Mickey Hot Springs
Mickey Hot Springs is like a baby Yellowstone, and just like Yellowstone there is NO swimming allowed! This was the only hot springs we visited where we couldn’t swim, but it was absolutely worth the seven-mile drive down a road that looks more like an old four-wheeler or horse path. We actually missed the road on the first drive by; it’s not labeled at all, and the only way we were able to find it was by following a map I picked up locally. I could see a road shoot off from a severe bend in the main road, so after realizing we drove too far, we back-tracked and looked for a road off of that curve – voila, found it! After driving for what seemed like the longest seven miles ever, on a “road” we weren’t even sure was the right road, we came upon a sign that read, “Mickey Hot Springs: Area of Critical Environmental Concern.”
Supposedly there’s one pool here that actually is cool enough to soak in, but honestly after seeing what resembles some of the coolest hot springs in Yellowstone, along with a few bubbling mud pots and hissing pools, it didn’t seem like a smart or responsible decision. The sign at the gate warns of hot water and thin ground surface that can break under your feet, so be exceptionally cautious around the springs. Leash your dogs, stay away from the edges and don’t linger too long on the fragile ground; seriously, this isn’t a place you want to get hurt because there’s NO traffic out here, little cell service and the main road is still seven miles back the way you came. Still, this was one of the coolest hot springs and it continues to blow our minds how diverse and amazing Oregon is!
Crane Hot Springs
Last but certainly not least, we finished our Steens trip at the Crane Hot Springs in Burns, Oregon. THIS PLACE IS AWESOME! The hot spring pond and private soaking tubs are available for day use and close at 10 p.m., but onsite campers can access the hot spring all night. The temperature of the pond, which is no more than seven feet deep in the middle, ranges from 99 to 102 degrees, but is hottest around the fountains where the spring water is routed into the pond. Plenty of picnic tables surround the spring so we just left our clothes (we had bathing suits on, clothing required here) on one of them and hopped in. Adjacent to the pond sits a marsh full of migrating birds, which was cool to watch. Although it’s not a secluded hot spring, we found that the pond was plenty big enough for the 10 or so of us soaking as the sun set. Crane Hot Springs was by far the most relaxing of them all and a great way to end our camping road trip. In hindsight, I wish we went back for a late night swim, but we had our own private soaking tub at our Tepee campsite that was hard to leave!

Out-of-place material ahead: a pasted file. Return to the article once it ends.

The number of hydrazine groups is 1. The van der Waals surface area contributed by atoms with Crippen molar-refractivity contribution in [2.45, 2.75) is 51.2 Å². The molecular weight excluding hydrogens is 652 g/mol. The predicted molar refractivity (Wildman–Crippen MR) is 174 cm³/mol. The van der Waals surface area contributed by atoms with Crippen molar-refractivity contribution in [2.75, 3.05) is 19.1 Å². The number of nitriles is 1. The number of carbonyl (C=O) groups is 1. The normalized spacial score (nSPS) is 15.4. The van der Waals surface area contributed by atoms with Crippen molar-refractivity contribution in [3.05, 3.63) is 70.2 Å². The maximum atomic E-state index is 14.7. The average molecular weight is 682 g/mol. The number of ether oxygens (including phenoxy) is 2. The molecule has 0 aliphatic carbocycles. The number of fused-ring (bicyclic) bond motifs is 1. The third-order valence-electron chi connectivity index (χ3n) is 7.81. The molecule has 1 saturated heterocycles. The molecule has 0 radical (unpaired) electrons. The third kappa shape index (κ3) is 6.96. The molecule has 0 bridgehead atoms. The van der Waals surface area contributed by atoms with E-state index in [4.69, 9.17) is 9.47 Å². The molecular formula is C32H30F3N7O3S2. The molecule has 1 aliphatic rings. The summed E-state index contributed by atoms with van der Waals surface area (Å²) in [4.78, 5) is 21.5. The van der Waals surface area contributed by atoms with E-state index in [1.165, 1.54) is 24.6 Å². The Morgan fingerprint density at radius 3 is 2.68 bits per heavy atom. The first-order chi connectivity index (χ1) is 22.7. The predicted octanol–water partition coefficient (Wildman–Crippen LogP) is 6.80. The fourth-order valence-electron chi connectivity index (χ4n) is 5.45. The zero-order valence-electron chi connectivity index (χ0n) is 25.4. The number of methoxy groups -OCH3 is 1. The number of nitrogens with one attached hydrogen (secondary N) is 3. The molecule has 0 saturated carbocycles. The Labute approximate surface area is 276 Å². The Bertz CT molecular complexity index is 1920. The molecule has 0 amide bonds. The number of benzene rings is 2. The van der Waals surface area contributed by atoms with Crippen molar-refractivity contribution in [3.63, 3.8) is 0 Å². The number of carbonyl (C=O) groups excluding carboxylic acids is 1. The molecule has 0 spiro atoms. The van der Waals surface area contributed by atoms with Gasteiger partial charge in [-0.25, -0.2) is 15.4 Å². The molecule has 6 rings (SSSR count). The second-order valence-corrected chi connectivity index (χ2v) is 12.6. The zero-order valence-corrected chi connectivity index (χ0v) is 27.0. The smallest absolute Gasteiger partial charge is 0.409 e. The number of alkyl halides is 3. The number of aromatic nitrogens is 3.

Crane Hot Springs was the last stop on a four-day camping trip, so we decided to treat ourselves to a “glamping” experience. We reserved the Running Horse Tepee, which had heating, a king bed, and trendy string lighting. Our private court yard was outfitted with a few comfy lawn chairs, picnic table, charcoal barbecue, fire pit and soaking tub, a literal trough (still cool) that can be filled with mineral hot spring water on demand. There was even a window next to the tub that could be opened to see the desert landscape and stars: seriously, magic! The only downside is that there’s no bathroom at the campsite, but it was only a short walk away at the neighboring bathhouse.
In addition to the three glamping sites, overnight accommodations include plenty of tent and RV campsites, along with various types of bunkhouses, cabins and apartments. The reception building sports a gift and supply store, and a cozy shared-use space for guests. Crane Hot Springs is a must-stop if you’re traveling to the Burns area. Next time, we’ll probably start and end our Steens trip there!